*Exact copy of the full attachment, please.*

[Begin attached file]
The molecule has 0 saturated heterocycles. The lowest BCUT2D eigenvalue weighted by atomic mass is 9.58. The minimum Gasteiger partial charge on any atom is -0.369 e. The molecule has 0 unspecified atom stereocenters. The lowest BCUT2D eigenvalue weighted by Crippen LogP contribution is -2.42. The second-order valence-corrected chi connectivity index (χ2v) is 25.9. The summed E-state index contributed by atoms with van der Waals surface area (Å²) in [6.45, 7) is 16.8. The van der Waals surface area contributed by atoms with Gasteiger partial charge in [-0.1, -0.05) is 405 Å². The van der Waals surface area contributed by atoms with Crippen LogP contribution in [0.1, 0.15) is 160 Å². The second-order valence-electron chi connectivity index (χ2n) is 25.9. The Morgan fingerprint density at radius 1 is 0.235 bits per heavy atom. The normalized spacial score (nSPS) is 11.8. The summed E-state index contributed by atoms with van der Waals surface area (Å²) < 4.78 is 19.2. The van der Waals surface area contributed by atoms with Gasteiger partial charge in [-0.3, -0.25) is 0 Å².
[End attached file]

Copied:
The molecule has 0 saturated heterocycles. The lowest BCUT2D eigenvalue weighted by atomic mass is 9.58. The minimum Gasteiger partial charge on any atom is -0.369 e. The molecule has 0 unspecified atom stereocenters. The lowest BCUT2D eigenvalue weighted by Crippen LogP contribution is -2.42. The second-order valence-corrected chi connectivity index (χ2v) is 25.9. The summed E-state index contributed by atoms with van der Waals surface area (Å²) in [6.45, 7) is 16.8. The van der Waals surface area contributed by atoms with Gasteiger partial charge in [-0.1, -0.05) is 405 Å². The van der Waals surface area contributed by atoms with Crippen LogP contribution in [0.1, 0.15) is 160 Å². The second-order valence-electron chi connectivity index (χ2n) is 25.9. The Morgan fingerprint density at radius 1 is 0.235 bits per heavy atom. The normalized spacial score (nSPS) is 11.8. The summed E-state index contributed by atoms with van der Waals surface area (Å²) < 4.78 is 19.2. The van der Waals surface area contributed by atoms with Gasteiger partial charge in [-0.3, -0.25) is 0 Å².